The cover art of Steve Almaas and Ali Smith's debut -- consisting of the song titles next to a photo of a couple in old-fashioned duds and a grandfather clock -- is a little misleading, looking a bit like a classic country duo album. But these two are decidedly more rock 'n' roll than old-timey -- Almaas was leader of the roots-rocking Beat Rodeo, while Smith has played in the psychobilly band Speedball Baby. And would revivalist poseurs open an album with a cover of the Fleetwoods' "Come Softly to Me"? Lesser interpretations could easily overpower the song's music-box arrangement, but these guys play it straight, adding personal warmth to the starched-and-pressed original.
Smith's voice, a Suzanne Vega-ish wisp, is prettier than, say, your average bassist's, able to carry a torchy version of the dBs' "Moving in Your Sleep" while at the same time doing justice to the deadpan ditty "Shrunken Head." Other well-chosen songs include the Louvin Brothers' "I Wish It Had Been a Dream" and the crafty Bo Diddley tribute "Little Jean" by NYC musical insult comic Adam Roth. The playing is solid throughout, rootsy and breezy, driven by bassist Mark Sidgewick and with much more restrained drumming than you might expect from a guy who calls himself Andy Action.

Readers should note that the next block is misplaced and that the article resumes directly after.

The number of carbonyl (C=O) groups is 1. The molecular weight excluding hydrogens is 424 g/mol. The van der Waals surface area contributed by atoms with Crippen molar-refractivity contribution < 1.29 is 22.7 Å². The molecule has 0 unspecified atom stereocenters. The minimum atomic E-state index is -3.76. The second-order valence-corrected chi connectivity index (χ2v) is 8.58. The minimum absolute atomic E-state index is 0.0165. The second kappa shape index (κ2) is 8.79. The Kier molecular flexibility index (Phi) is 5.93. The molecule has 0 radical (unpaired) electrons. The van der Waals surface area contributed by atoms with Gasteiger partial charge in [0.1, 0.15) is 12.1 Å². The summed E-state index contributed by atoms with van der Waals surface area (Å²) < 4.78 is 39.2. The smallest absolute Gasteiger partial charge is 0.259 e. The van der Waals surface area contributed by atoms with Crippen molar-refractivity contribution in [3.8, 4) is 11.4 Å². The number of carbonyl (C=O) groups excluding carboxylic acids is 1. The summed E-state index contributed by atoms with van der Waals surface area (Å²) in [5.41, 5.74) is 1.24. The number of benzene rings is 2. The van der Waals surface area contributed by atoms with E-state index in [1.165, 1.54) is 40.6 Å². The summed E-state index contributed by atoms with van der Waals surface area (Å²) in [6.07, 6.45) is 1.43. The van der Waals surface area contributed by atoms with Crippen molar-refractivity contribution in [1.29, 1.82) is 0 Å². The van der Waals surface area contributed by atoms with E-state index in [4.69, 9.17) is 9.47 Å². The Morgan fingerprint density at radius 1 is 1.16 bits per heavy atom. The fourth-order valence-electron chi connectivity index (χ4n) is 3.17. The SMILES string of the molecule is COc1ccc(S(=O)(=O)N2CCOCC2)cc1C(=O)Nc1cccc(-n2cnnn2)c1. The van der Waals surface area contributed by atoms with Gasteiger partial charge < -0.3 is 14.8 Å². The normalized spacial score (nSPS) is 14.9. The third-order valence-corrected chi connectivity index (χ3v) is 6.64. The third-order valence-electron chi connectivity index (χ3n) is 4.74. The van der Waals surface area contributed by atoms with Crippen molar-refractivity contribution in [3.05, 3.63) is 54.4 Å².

But restraint does have its drawbacks. Among the six Almaas originals, the elopement ditty "One Kiss at a Time" and the sparse "Mistake" may have grace, but the others, often too cerebral or understated, seem not to want to stick out like sore thumbs in such distinguished company. And the combination of Almaas and Smith's vocals doesn't soar, break your heart, or form a single, charismatic presence like George Jones and Tammy Wynette.
Still, the work of revered country duos was about sublime voices and towering talent. Perhaps Almaas and Smith represent a different kind of excellence: great taste. And that's something nearly as rare.
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